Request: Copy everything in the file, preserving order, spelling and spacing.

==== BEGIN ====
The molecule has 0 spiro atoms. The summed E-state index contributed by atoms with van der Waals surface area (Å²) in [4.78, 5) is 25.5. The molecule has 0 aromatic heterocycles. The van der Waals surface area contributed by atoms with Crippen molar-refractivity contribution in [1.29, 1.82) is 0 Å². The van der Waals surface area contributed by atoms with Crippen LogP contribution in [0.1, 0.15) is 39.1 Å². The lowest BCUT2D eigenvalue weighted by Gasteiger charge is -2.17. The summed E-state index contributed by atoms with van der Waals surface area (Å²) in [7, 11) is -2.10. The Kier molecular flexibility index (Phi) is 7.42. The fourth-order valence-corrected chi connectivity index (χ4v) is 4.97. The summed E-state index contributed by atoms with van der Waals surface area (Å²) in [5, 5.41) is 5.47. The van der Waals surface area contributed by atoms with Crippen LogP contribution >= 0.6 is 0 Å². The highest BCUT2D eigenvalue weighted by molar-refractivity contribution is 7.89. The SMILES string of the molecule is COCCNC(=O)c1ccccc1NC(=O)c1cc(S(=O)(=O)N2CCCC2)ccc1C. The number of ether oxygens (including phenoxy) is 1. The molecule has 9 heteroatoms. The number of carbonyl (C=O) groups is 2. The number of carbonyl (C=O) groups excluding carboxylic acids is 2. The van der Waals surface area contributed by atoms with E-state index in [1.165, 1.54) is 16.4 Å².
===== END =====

The molecule has 0 spiro atoms. The summed E-state index contributed by atoms with van der Waals surface area (Å²) in [4.78, 5) is 25.5. The molecule has 0 aromatic heterocycles. The van der Waals surface area contributed by atoms with Crippen molar-refractivity contribution in [1.29, 1.82) is 0 Å². The van der Waals surface area contributed by atoms with Crippen LogP contribution in [0.1, 0.15) is 39.1 Å². The lowest BCUT2D eigenvalue weighted by Gasteiger charge is -2.17. The summed E-state index contributed by atoms with van der Waals surface area (Å²) in [7, 11) is -2.10. The Kier molecular flexibility index (Phi) is 7.42. The fourth-order valence-corrected chi connectivity index (χ4v) is 4.97. The summed E-state index contributed by atoms with van der Waals surface area (Å²) in [5, 5.41) is 5.47. The van der Waals surface area contributed by atoms with Crippen LogP contribution >= 0.6 is 0 Å². The highest BCUT2D eigenvalue weighted by molar-refractivity contribution is 7.89. The SMILES string of the molecule is COCCNC(=O)c1ccccc1NC(=O)c1cc(S(=O)(=O)N2CCCC2)ccc1C. The number of ether oxygens (including phenoxy) is 1. The molecule has 9 heteroatoms. The number of carbonyl (C=O) groups is 2. The number of carbonyl (C=O) groups excluding carboxylic acids is 2. The van der Waals surface area contributed by atoms with E-state index in [1.165, 1.54) is 16.4 Å².